As we enter the festive period, many of us are likely to be socialising and indulging in your favourite foods. Such activities can lead to feelings of fatigue, but should you fight the urge for a quick power nap or succumb to a short snooze?
In September, a study published in the journal, Heart, found a correlation between people who nap once or twice a week and a lower risk of cardiovascular issues.
There is a stigma among people that if you nap in the afternoon, you are lazy, which is not true.
For the study, the researchers reviewed data from 3,462 randomly selected residents from Lausanne in Switzerland. The participants were aged between 35 and 75 and 58 per cent of the people said that they hadn’t napped during the previous week. Those who had napped one or two times in the previous week accounted for 19 per cent of the 3,462 and 12 per cent of the people said they had taken between three and five naps in the previous week. People who took between six and seven naps accounted for 11 per cent of the participants.
The researchers found that people who napped frequently tended to be older, male and smokers. They also weighed more than people who didn’t nap and were more likely to sleep during the night.
Yet, for people who napped occasionally, which the researchers categorised as between once and twice a week, napping almost halved their risk of suffering a heart attack, stroke or heart failure in comparison to those who didn’t nap at all.
The results didn’t change after the team factored in other issues such as excessive daytime sleepiness, depression and nightime sleep patterns. The only risk factor that changed the results was sleep apnoea for people over the age of 65.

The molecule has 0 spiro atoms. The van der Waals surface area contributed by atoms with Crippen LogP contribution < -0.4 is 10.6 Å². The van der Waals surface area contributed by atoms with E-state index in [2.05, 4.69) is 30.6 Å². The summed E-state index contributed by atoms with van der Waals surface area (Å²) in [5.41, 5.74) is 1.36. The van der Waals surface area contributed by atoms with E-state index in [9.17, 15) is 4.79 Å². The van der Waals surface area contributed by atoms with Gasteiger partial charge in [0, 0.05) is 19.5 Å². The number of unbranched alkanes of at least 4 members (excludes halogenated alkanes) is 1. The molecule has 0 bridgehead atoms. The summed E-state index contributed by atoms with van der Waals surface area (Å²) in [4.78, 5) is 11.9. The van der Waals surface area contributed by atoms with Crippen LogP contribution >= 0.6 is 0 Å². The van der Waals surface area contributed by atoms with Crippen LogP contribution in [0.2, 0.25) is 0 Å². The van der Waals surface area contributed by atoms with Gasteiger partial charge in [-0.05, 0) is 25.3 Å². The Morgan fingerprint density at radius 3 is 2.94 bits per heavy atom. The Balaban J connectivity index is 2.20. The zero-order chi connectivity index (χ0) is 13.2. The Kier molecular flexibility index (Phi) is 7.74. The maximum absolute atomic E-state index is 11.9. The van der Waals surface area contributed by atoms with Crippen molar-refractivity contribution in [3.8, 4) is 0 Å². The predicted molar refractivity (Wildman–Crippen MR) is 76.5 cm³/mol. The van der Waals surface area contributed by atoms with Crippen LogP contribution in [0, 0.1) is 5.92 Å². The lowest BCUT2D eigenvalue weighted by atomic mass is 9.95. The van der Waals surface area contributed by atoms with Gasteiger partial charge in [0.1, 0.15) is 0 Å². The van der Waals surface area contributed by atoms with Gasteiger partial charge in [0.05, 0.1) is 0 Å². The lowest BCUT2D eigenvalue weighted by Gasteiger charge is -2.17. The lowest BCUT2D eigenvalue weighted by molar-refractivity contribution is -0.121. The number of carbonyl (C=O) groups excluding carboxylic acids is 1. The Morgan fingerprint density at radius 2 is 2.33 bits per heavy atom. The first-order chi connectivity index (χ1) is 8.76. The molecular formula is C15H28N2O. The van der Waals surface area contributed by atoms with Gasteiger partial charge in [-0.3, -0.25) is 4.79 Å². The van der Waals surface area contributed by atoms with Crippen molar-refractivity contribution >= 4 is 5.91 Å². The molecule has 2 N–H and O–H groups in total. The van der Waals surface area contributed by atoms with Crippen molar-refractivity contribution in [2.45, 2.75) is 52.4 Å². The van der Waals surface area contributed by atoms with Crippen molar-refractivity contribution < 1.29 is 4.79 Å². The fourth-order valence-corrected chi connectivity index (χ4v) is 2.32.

The team also found that the heightened risk of cardiovascular health issues disappeared in people who napped frequently once other health factors were factored.
Dr Yue Leng and Kristine Yaffe, from the University of California at San Francisco, USA, said that although it would be premature to see the results as conclusive, the study suggested that the frequency of napping is potentially significant. “While the exact physiological pathways linking daytime napping to [cardiovascular disease] risk is not clear, [this research] contributes to the ongoing debate on the health implications of napping, and suggests that it might not only be the duration, but also the frequency that matters,” they said in a joint editorial.
Optimising your nap
Dr Bassam Mahboub, Consultant and Head of Pulmonary Medicine, Rashid Hospital, DHA, believes that napping can be beneficial. “Napping is usually a good way to restore energy and to reboot your brain,” he says.
Dr Mahboub underlines that there is an optimal length and time people should nap for. “The best nap is for between 20 and 40 minutes, between 1pm and 4pm.”
He also says that age and people’s busyness are factors for their need to nap, with the elderly more susceptible to a daytime snooze.
“In most likelihoods, as you age your sleep efficiency and sleep quality will be reduced, which makes it necessary for the body to have a nap in the afternoon. For people who have long working days and long meetings in the afternoon, it is good to have a time when you can take a break and power nap.”
One of the issues that Dr Mahboub believes reduces people’s willingness to sleep briefly during the day, is an unfair reputation that others associate with napping. “There is a stigma among people that if you nap in the afternoon, you are lazy, which is not true. There are many studies that say that, in modern societies, people don’t sleep for seven hours and that the average person sleeps for between five and five-and-a-half hours, which is not enough.”
Dr Mahboub points out that in comparison to sleep deprivation, any problems associated with napping are significantly outweighed by the health benefits of meeting your sleep requirements. “There is a correlation between mortality and disease development and how much
people sleep. For those that don’t get enough sleep, napping during the day is a great thing to do,” he says.
“For people who come to us with sleep-quality problems such as insomnia or sleep apnoea, we can prescribe napping time for them. Ordinarily, we suggest reduced working hours (by two hours) for three months and then we re-evaluate their condition.”